SCOTT: One thing that’s fascinating, just in terms of the history of movies, is how many different ethnicities he played. He was a Jewish guy from Brooklyn, but he played Mexican, Italian, any sort of olive-skinned ethnic group. He would be cast in that role. I think probably his best work and where he was most, best known, and what meant most to him was his work on stage, on Broadway going all the way back to the ’50s. But, certainly [movies like] “Baby Doll” and “The Good, the Bad, and the Ugly,” and then later on when he showed up on “Nurse Jackie” or in “The Holiday.” And he acted in “Mystic River.” The only time I ever met Clint Eastwood, he and I talked a lot about Eli, and that was fun.
GAZETTE: How did you meet Eastwood?
SCOTT: I was at a dinner in Cannes when he was there with one of his movies. It was one of these black-tie things that I occasionally, although very rarely, go to. But, you know, it was Clint Eastwood, so …
GAZETTE: When you came to Harvard, did you have any sense of what you wanted to study?
SCOTT: I was interested in writing and in literature, and I kind of came in thinking that I wanted to be a writer. I had partly, I think, got in because I’d taken some fiction-writing classes with the novelist John Hawkes when he was teaching at Brown, and he had encouraged me to apply to Harvard and wrote me a recommendation. I found that I was more interested in studying literature and writing criticism than writing fiction, so my interest kind of gravitated more into literature. So that’s what I did. I was a lit major, and I studied mostly romance language stuff and read a lot. I didn’t do a lot of extracurricular stuff. I was just sort of content to pursue my coursework and my reading.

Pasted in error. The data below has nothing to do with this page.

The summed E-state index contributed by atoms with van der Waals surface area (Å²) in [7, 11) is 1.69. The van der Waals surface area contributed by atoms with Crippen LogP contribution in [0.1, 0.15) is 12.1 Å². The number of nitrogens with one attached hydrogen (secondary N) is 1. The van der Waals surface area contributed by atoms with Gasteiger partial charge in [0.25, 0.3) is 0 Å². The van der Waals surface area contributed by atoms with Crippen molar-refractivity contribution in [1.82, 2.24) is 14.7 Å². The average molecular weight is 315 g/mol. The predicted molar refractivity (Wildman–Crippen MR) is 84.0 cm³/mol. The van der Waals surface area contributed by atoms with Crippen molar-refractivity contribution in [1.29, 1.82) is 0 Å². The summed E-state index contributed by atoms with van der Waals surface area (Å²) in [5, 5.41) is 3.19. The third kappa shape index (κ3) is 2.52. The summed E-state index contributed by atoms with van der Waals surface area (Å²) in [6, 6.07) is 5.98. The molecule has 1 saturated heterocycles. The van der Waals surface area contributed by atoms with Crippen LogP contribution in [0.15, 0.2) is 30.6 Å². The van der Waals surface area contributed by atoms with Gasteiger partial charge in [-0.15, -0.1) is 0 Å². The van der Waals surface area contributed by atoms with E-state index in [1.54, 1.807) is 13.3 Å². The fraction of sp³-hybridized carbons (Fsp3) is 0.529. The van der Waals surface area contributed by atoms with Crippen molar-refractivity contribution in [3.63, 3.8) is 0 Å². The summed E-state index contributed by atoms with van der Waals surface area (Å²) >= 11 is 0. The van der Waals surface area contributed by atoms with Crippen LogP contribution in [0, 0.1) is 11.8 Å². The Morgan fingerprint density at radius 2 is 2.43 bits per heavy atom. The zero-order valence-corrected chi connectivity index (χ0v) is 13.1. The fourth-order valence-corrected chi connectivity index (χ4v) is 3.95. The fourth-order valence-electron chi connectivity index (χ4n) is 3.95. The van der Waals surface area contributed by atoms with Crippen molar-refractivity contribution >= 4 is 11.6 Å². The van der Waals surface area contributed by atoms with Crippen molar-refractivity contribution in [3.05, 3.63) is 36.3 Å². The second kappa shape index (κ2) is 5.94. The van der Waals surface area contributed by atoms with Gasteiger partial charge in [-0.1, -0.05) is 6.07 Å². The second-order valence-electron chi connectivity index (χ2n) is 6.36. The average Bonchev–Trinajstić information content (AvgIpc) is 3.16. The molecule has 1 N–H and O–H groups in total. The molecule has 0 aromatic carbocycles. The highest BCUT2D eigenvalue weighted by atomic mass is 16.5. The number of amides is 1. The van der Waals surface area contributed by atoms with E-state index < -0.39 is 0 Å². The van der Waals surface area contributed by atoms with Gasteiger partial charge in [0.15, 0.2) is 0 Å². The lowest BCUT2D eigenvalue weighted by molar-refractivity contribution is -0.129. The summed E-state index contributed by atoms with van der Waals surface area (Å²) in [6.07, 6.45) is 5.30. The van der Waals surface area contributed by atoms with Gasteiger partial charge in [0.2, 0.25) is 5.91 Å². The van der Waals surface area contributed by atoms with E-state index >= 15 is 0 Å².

When I graduated I was at a bit of a loss of what to do. I went to graduate school kind of by default, because I liked to read and I liked to write and I didn’t really know where you could do that. I had a fantasy of going to New York and writing for magazines or something like that, but I didn’t really have the nerve, and I didn’t really know how to do that. So I just sort of went on the academic track for a while until I could figure out how to jump off it.
GAZETTE: Where did you go to graduate school?
SCOTT: Johns Hopkins, in the English department.
GAZETTE: And you got your master’s there?
SCOTT: Well, I was going to get a Ph.D., but I spent about 10 years not getting that Ph.D. So I finished with an M.A. and all my courses and my doctoral exams all finished, but I never did write the dissertation.
GAZETTE: Why? What was the stumbling block?